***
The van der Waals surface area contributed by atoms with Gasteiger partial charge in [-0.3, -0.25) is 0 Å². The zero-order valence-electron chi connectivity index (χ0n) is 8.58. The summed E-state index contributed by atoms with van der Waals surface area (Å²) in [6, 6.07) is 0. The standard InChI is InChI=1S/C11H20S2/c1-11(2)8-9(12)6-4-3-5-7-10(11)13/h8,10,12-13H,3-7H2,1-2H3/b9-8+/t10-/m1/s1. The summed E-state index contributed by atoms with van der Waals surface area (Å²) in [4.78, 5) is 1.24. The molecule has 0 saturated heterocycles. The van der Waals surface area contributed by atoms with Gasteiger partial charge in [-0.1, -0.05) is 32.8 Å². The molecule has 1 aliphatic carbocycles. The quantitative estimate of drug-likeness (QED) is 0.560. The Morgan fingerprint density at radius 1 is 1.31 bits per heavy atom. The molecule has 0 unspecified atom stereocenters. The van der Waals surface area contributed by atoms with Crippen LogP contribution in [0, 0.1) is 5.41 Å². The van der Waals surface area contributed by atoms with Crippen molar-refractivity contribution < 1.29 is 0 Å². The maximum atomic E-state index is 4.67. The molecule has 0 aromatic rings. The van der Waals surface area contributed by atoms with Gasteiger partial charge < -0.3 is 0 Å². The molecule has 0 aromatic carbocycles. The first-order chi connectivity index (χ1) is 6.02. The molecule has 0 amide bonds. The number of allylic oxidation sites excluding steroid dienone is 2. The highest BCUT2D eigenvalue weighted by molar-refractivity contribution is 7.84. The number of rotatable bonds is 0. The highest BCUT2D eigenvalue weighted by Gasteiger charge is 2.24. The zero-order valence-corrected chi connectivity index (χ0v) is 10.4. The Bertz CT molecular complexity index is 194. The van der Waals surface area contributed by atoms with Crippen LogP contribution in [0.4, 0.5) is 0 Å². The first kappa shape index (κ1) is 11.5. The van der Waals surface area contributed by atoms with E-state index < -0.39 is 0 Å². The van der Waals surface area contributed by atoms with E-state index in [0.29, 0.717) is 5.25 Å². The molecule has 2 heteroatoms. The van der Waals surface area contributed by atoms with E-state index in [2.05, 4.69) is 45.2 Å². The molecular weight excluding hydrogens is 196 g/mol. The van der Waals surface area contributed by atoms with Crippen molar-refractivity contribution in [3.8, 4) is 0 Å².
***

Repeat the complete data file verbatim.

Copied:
The van der Waals surface area contributed by atoms with Gasteiger partial charge in [-0.3, -0.25) is 0 Å². The zero-order valence-electron chi connectivity index (χ0n) is 8.58. The summed E-state index contributed by atoms with van der Waals surface area (Å²) in [6, 6.07) is 0. The standard InChI is InChI=1S/C11H20S2/c1-11(2)8-9(12)6-4-3-5-7-10(11)13/h8,10,12-13H,3-7H2,1-2H3/b9-8+/t10-/m1/s1. The summed E-state index contributed by atoms with van der Waals surface area (Å²) in [4.78, 5) is 1.24. The molecule has 0 saturated heterocycles. The van der Waals surface area contributed by atoms with Gasteiger partial charge in [-0.1, -0.05) is 32.8 Å². The molecule has 1 aliphatic carbocycles. The quantitative estimate of drug-likeness (QED) is 0.560. The Morgan fingerprint density at radius 1 is 1.31 bits per heavy atom. The molecule has 0 unspecified atom stereocenters. The van der Waals surface area contributed by atoms with Crippen LogP contribution in [0, 0.1) is 5.41 Å². The van der Waals surface area contributed by atoms with Crippen molar-refractivity contribution < 1.29 is 0 Å². The maximum atomic E-state index is 4.67. The molecule has 0 aromatic rings. The van der Waals surface area contributed by atoms with Gasteiger partial charge < -0.3 is 0 Å². The molecule has 0 aromatic carbocycles. The first-order chi connectivity index (χ1) is 6.02. The molecule has 0 amide bonds. The number of allylic oxidation sites excluding steroid dienone is 2. The highest BCUT2D eigenvalue weighted by molar-refractivity contribution is 7.84. The number of rotatable bonds is 0. The highest BCUT2D eigenvalue weighted by Gasteiger charge is 2.24. The zero-order valence-corrected chi connectivity index (χ0v) is 10.4. The Bertz CT molecular complexity index is 194. The van der Waals surface area contributed by atoms with Crippen LogP contribution in [0.4, 0.5) is 0 Å². The first kappa shape index (κ1) is 11.5. The van der Waals surface area contributed by atoms with E-state index < -0.39 is 0 Å². The van der Waals surface area contributed by atoms with E-state index in [0.29, 0.717) is 5.25 Å². The molecule has 2 heteroatoms. The van der Waals surface area contributed by atoms with E-state index in [2.05, 4.69) is 45.2 Å². The molecular weight excluding hydrogens is 196 g/mol. The van der Waals surface area contributed by atoms with Crippen molar-refractivity contribution in [3.8, 4) is 0 Å².